grout dirty and cracking - and cleaning tile [Archive] - Ceramic Tile Advice Forums - John Bridge Ceramic Tile


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argile tile
01-23-2017, 08:03 AM
Question 1: in "cleaning tile forum" i see only pictures of stone floors being polished. if the same (techniques) were used with OLD ceramic tile would they also "look great again?". If I end up re-doing floor - being a kitchen - I think i want something enduring that "can be polished" versus "has to be replaced again".

Question 2: main question. I have have a kitchen with off-white pat ceramic tile white sanded grout (unmodified). Dirt is getting in the white grout like a magnet and discolored I think (ie, not from lack of brushing grout with a stiff brush - just unable to be white again - but unwalked areas are still bright white).

The grout is cracking and also brushing out in a few places.

Sealer was applied: it's gone. And the white grout attracts the smallest ammount of dirt to become brown-ish.

I know I cannot simply "put brown grout on white", i've tried in a small bathroom before - the grout would have to be scraped to change it's color.

(floor install background: installed using white floor mortar - unmodified - on "pretty flat" plywood that has "passable but a little" deflection. there are no clear deflection "long cracks" or popping, plain white sanded grout - sealer is no good)

From where I stand what is the easiest "remedy". Is removing grout and replacing with non-stain grout the easiest fix? Or should i think of cleaning the grout with ???? and re-applying grout and seal again without removing grout?. Come to think of it - what is the "best approved way" to clean white unmodified sanded grout who's sealer is missing in action? This is my parents floor I have no idea if they were told to continually apply sealer or not.

(and yes - i realize their is an advantage to using brown grout - i've done it before and it works well)

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argile tile
01-23-2017, 08:17 AM

on that same floor there is a floor vent with broken tile

two tiles were cut in L shape to meet in the middle of the rectangle shaped vent

the short legs broke off - the floor is not good in that area

my issue here is that tile setter use thinset thin. to scrape the old mortar off i'm practically scraping plywood

as you see - to repair it my options are not good. I can tear up two tiles but goodness knows if i'll be able to scrape very thin mortar off plywood so when i set them (or new tiles i have) back in - that they won't look out of place.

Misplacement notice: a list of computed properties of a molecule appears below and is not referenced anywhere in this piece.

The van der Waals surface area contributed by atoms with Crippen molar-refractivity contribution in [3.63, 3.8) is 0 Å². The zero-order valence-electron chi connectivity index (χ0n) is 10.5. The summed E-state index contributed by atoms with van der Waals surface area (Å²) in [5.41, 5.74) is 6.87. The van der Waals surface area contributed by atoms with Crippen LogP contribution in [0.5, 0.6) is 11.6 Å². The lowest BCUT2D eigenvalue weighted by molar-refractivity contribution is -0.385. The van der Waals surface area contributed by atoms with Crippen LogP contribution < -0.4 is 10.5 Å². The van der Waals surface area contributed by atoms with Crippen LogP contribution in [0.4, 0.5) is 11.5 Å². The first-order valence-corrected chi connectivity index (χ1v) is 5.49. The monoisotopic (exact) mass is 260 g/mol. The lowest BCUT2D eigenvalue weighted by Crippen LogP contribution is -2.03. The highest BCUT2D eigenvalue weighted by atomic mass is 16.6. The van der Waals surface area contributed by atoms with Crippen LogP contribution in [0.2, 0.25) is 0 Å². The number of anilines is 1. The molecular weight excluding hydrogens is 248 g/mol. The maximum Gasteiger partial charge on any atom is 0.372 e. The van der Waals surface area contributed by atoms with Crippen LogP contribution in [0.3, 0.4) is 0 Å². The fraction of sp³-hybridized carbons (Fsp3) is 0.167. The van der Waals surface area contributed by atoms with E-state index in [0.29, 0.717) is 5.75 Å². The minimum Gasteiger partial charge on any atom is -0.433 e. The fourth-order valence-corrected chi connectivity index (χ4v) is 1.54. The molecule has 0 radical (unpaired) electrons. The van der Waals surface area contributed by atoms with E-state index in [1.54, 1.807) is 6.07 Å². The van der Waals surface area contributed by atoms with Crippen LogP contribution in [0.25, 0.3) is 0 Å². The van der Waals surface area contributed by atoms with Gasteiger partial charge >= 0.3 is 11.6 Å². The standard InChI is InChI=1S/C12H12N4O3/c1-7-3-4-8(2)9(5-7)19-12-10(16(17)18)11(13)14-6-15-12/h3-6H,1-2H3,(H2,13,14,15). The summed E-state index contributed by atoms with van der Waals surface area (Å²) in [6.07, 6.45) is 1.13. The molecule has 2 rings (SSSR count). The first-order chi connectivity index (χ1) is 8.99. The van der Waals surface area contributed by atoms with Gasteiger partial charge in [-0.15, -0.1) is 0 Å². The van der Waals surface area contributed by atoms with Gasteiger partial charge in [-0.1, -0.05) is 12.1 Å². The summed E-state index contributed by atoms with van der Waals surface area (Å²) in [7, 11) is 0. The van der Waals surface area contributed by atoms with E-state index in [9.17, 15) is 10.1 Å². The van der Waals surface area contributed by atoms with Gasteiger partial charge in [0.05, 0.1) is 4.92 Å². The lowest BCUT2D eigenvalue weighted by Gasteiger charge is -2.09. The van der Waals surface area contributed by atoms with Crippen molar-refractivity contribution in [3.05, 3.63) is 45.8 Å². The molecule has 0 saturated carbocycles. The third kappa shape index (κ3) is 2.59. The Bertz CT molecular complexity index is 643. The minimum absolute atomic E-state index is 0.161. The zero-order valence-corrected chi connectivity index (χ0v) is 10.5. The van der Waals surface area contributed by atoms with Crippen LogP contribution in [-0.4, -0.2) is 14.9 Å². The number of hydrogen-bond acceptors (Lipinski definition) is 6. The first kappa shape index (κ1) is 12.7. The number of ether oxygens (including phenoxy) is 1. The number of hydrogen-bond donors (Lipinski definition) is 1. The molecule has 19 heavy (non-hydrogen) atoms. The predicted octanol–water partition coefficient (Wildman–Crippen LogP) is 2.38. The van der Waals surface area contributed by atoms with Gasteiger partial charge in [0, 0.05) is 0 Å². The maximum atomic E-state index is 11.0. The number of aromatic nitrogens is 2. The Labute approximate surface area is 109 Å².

another option is I can carefully "edge" the tiles whose legs broke off to 1/8" and set the legs individually...

I have a 4th problem. I obviously have to use new grout to repair - and it will be bright white in an area the rest of the grout won't come clean.


all in all it kinda sounds to me like the floor was not installed well and it's possible that re-doing floor may be necessary maybe i should be seeking advice on how to install tile on a plywood floor :)

i'm unsure if i can re-use the tile. it's medium quality lightly patterned tile, not special but not especially bad or good either.

Todd Groettum
01-23-2017, 10:02 AM
Wire brush in a drill to clean any stubborn old morter you cant scrape clean with a sharp 1.5" wood chisel that you use with that bevel facing DOWN.This is to keep from tearing into that plywood.Resharpen as often as needed...reset tile using mapei keralastic.

For severe cleaning requirements wait until you can ventilate area or get Breathing gear and Use SURE KLEEN 600 ( follow all instructions to the letter) You will find it at Most Masonry supply houses

For mild cleaning any of the tile cleaning products available at your local shop is fine..:shades:

You might also try Bleaching that white grout after cleaning but do small areas at a time and rinse well...

01-23-2017, 12:08 PM
There are some restoration companies that use steam cleaners to clean grout with awesome results.
They make grout colorants that can be applied to old grout and it pretty much stains it to a new color.
From the sounds of it though, if you have grout cracking, tile cracked, and can see that it is set over just plywood...more issues will continue to pop up. Plywood is a poor choice for a substrate to install your tile directly to. If the budget is there it may be time to explore replacing the floor before you spend hours putting lipstick on a pig.

01-23-2017, 07:29 PM
Cracking grout is a sign of other, fundamental problems - improper install and/or inadequate flooring strength. If you get a cut tile installed, and things cure, it shouldn't be any more prone to cracking than a full tile later one except for the fact that it is more prone to breaking IF the floor is not strong enough.

While there is an approved method to install tile directly onto plywood, it requires both the installation of TWO layers of ply, and a high-strength mortar...there is no situation where directly over plywood you can attach tile with an unmodified and expect it to last long-term.